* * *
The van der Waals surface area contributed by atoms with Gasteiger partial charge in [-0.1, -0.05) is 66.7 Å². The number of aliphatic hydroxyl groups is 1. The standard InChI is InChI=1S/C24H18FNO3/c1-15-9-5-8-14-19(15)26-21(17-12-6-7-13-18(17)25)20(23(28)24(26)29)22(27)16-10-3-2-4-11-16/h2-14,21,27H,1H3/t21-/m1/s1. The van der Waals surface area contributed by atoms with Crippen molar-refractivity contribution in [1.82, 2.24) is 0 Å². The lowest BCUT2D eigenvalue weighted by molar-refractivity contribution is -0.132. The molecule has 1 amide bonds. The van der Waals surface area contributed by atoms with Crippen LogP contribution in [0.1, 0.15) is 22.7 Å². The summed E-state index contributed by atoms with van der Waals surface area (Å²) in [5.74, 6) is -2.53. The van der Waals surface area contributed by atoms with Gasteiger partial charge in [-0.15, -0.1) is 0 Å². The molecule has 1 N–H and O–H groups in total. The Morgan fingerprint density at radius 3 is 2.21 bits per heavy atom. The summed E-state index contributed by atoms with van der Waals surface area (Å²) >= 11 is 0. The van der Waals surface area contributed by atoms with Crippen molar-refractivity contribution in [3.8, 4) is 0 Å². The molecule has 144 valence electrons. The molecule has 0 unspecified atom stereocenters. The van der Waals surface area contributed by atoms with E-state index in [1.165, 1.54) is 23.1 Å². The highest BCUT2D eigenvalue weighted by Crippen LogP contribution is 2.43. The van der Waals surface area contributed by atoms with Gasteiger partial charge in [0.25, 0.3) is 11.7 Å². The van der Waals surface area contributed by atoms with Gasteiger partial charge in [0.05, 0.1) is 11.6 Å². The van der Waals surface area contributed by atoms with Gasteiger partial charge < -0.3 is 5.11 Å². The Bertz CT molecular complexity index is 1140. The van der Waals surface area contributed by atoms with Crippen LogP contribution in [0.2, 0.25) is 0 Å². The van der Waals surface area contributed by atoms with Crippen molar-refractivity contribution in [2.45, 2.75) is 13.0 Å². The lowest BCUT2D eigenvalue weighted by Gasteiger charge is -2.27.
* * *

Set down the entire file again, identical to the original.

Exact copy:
The van der Waals surface area contributed by atoms with Gasteiger partial charge in [-0.1, -0.05) is 66.7 Å². The number of aliphatic hydroxyl groups is 1. The standard InChI is InChI=1S/C24H18FNO3/c1-15-9-5-8-14-19(15)26-21(17-12-6-7-13-18(17)25)20(23(28)24(26)29)22(27)16-10-3-2-4-11-16/h2-14,21,27H,1H3/t21-/m1/s1. The van der Waals surface area contributed by atoms with Crippen molar-refractivity contribution in [1.82, 2.24) is 0 Å². The lowest BCUT2D eigenvalue weighted by molar-refractivity contribution is -0.132. The molecule has 1 amide bonds. The van der Waals surface area contributed by atoms with Crippen LogP contribution in [0.1, 0.15) is 22.7 Å². The summed E-state index contributed by atoms with van der Waals surface area (Å²) in [5.74, 6) is -2.53. The van der Waals surface area contributed by atoms with Gasteiger partial charge in [-0.15, -0.1) is 0 Å². The molecule has 1 N–H and O–H groups in total. The Morgan fingerprint density at radius 3 is 2.21 bits per heavy atom. The summed E-state index contributed by atoms with van der Waals surface area (Å²) >= 11 is 0. The van der Waals surface area contributed by atoms with Crippen molar-refractivity contribution in [3.8, 4) is 0 Å². The molecule has 144 valence electrons. The molecule has 0 unspecified atom stereocenters. The van der Waals surface area contributed by atoms with E-state index in [1.165, 1.54) is 23.1 Å². The highest BCUT2D eigenvalue weighted by Crippen LogP contribution is 2.43. The van der Waals surface area contributed by atoms with Gasteiger partial charge in [0.25, 0.3) is 11.7 Å². The van der Waals surface area contributed by atoms with Gasteiger partial charge in [0.05, 0.1) is 11.6 Å². The van der Waals surface area contributed by atoms with Gasteiger partial charge < -0.3 is 5.11 Å². The Bertz CT molecular complexity index is 1140. The van der Waals surface area contributed by atoms with Crippen LogP contribution in [0.2, 0.25) is 0 Å². The van der Waals surface area contributed by atoms with Crippen molar-refractivity contribution in [2.45, 2.75) is 13.0 Å². The lowest BCUT2D eigenvalue weighted by Gasteiger charge is -2.27.